We had the usual great time at Manyane this past weekend where we hooked up with our friends Tony and Pat. They have a great camping trailer and we enjoyed a number of excellent meals and a good social time there. The weather is still quite decent and mild so no problem staying warm.
From a field radio perspective, this was also a good fun learning experience. The sun spot number was reportedly over 200 which I believe is for the first time this cycle (I am not certain about that). The conditions were thus a bit different on 40meters.
I took along my prototype T-200-2 coupler (see pics below) and was able to preform extensive tests with ZS4SF, my friend Monk in Welkom. Path distance would be an estimated 400-500Kms? On Saturday morning I deployed both the 31 ft quarterwave counterpoise along the ground and a .05 wavelength 6ft 6 inch counterpoise. My EFHW was higher than usual. The horizontal part was about 45ft long and at a height of about 20ft. The last 20ft sloped down to my operating position. The band was a bit unstable and thus QSB did play a part. The 31ft was receiving very slightly better reports than the 6ft 6inch counterpoise but the results really were very similar. The only difference was the same as I had seen at home and in my previous park deployment and that was a significant difference in bandwidth.
I was very pleased to note that I had no problems loading up the efhw and achieving 1:1 SWR with both counterpoises. No problem at all.
On the Saturday AWA net I received lower signal reports than usual. Mostly 579 and using 5 watts. I don't know why this was? It could be that the antenna was a bit too high for NVIS work? Or the high sunspot number was affecting propagation? A station from CapeTown om Adrian did call into the net and I copied 549. However he was unable to copy me. He was able to copy the Joburg stations but down in the noise.
On Saturday afternoon I erected a 10m dipole at 25ft and was able to copy quite a few DX stations. The band was mainly open to the west and this was the direction that my dipole was deployed. I managed to work one station in India on SSB. I was running about 8 watts. He gave me a satisfying 57 report.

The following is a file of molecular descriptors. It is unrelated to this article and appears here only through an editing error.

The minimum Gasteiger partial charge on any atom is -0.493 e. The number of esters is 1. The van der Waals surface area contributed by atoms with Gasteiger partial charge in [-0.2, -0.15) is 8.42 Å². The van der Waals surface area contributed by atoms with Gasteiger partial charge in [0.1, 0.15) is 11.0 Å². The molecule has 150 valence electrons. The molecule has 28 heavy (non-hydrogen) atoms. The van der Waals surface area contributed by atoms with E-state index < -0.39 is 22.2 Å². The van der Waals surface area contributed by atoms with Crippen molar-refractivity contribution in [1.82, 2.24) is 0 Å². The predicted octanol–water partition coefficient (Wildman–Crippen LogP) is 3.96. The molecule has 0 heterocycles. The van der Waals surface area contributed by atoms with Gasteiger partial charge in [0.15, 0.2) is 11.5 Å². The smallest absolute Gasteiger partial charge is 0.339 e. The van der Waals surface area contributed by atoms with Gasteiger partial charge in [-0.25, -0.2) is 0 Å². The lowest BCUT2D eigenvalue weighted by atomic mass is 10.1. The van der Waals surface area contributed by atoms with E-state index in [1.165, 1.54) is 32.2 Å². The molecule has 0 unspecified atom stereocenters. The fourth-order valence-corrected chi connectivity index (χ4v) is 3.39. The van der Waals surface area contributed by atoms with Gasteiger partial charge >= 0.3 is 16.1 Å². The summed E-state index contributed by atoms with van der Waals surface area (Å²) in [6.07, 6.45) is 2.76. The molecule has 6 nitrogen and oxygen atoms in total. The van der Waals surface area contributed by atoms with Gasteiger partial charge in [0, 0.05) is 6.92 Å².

This was also the first time I got to try out my new efhw with the launch cord connected directly. I smoothed over the joint with plastic steel. This makes it easy for the system to slide through the branches. I need to get one more length of the smooth light cord since this slides over the branches so much easier than the thicker cord. The only negative is that if a knot is pulled tight it is much more difficult to undo the knot with the thin cord. I am not sure how to improve this factor.
I also tried out my new modular dipole system. I took only a single center connector/hub. Then I was able to change the dipole lengths accordingly by screwing the different quarterwave lengths into the chocolate strip using my leatherman knife. I found this time consuming and a pain. Give me a doublet any day!
Observations and future actions.
- The efhw fixed component doubler definitely works in the field without having to tweek it. Next adjust the smaller T-50-2 coupler using fixed components.
- The quarterwave counterpoise results in greater bandwidth than the 0.05 wavelength counterpoise, however the performance on the air is the same.
- An efhw deployed higher does not appear to really improve local (NVIS) communications when compared to a 10-15ft high configuration.
- The new fishing weight launcher is pure pleasure to use and I cannot think of any way to further optimize it. This launcher can be easily tied to any cord using a reef knot at about 3 ft length.
- The modular dipole system using a single hub to reduce weight is time consuming to erect. Consider using a single wire that is marked for resonance on each band and that is simply rolled onto two shuttles at each end. This system I remember was used in the old days by the Rhodesian Army Signal corp with good success although it is heavy.
- A coil of wire at the end of a counterpoise does not materially affect the length of the counterpoise. Uncoiling a wire to different lengths and leaving the remainder as a coil at the end makes sense.
My Field gear for this trip.
Click on pic to enlarge.
- ~ Quarterwave counterpoise for 40m. 31ft in length.
- ~ 0.06 wavelength counterpoise for 40m. Approx 6ft 6inches.
- Four lengths of 20meter slippery cord including the fishing weight antenna launcher.
- Microphone for the K2.
- Cable for connecting to the CW Paddles.
- CW paddles folded away. Palm Mini paddles from Morse Express.
- Altoids tin variable QRP coupler for EFHW antennas
- RG58 coax. About 20meters.
- Short coax connector for coupler connection.
- Diploe center hub with 40m dipole connected.
- Quarterwave wires for 20m, 15m and 10m. Can be attached to the diplole center hub using choc strips.
- 12V battery cable for backup connection to car battery. (never been needed yet).
- A bag of different BNC and PL259 type connectors
- Small notebook.
- Box with prototype T-200-2 coupler
- Elecraft K2 full featured Kit Transceiver.
- K2 custom built carrying case.
- Small backpack for all the gear in this pic (except the K2)
|Only in South Africa will you see cooking camp ware like this :)|
|Tony doing his thing. This is a serious breakfast buddy!|
|Prototype high power efhw coupler using a T-200-2 Toroid and 115 pf coax capacitor.|
|Berry, Pat and Tony alongside the camping trailer. Superb!|
|Pilanesberg National park. Click to enlarge.|